That’s the import of Section 3 (i) of HB 142. It states that the lobbyist registration requirement “shall not apply to: (1.1) A natural person providing services pro bono publico in an attempt to influence the decision of a public officer elected by the people if such natural person resides in the district or territory from which such public officer is elected.”
In other words, a Georgia citizen could not try to influence any state senators or representatives other than those from that citizen’s own district without that citizen having to register as a lobbyist, pay an annual $300 fee and file lobbying reports with the state ethics commission.
Who ever heard of such a thing? The very idea of trying to penalize citizens for talking with the elected representatives from throughout the state is repulsive to the very essence of our democratic government. This says volumes about the attitude of David Ralston concerning the people of Georgia.
There’s another paragraph in the same section of HB 142 that seems to exempt from lobbyist registration citizens expressing personal views to local elected officials but not statewide officials. Section 3 (i) (1) says the registration requirement would not apply to: “(1) An individual who expresses personal views, on that individual’s own behalf, to any public officer other than a public officer who is elected statewide by the voters.” Ambiguous, but it’s another blow against freedom of speech.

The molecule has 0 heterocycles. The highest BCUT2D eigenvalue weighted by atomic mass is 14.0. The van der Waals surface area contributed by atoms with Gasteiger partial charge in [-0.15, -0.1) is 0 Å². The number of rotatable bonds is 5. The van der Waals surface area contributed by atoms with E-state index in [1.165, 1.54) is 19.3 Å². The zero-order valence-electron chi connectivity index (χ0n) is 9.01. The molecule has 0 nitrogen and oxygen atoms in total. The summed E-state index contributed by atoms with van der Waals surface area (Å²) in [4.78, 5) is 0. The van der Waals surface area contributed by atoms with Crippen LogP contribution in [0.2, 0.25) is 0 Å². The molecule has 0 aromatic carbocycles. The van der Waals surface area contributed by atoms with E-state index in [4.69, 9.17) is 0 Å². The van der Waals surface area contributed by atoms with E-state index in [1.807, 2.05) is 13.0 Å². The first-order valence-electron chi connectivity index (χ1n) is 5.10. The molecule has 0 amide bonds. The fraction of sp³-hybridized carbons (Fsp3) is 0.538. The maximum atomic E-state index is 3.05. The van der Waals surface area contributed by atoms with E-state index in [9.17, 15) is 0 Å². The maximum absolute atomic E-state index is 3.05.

And if that’s not enough to kill the bill, get a load of two other paragraphs in the same section of HB 142. Paragraph 4 would exempt from lobbyist registration anyone giving testimony before a public agency or committee hearing “but only when such person appears at the specific request of the governmental entity.” Paragraph 5 likewise would exempt anyone providing information to a governmental entity, including a legislative committee, “but only when such person furnishes such information at the specific request of the governmental entity.”
In other words, if a citizen has vital information for a state agency or legislative committee, it cannot be provided voluntarily without that citizen registering as a lobbyist.
The Ralston bill also would prohibit duly registered lobbyists from meeting with legislators at the Capitol or the Coverdell Legislative Office Building without the lobbyists wearing their official badges. Then there’s a weird prohibition in Section 4 (b) 1 (on the General Assembly website). It says: “No person who is registered or required to be registered as a lobbyist….shall make any expenditure.” If other provisions don’t render the bill unconstitutional, surely that one does.
Any elected official with such a terribly skewed view of the constitutional rights of the people has no credibility to represent the citizens of this state. The Georgia House should kill this bill and start over.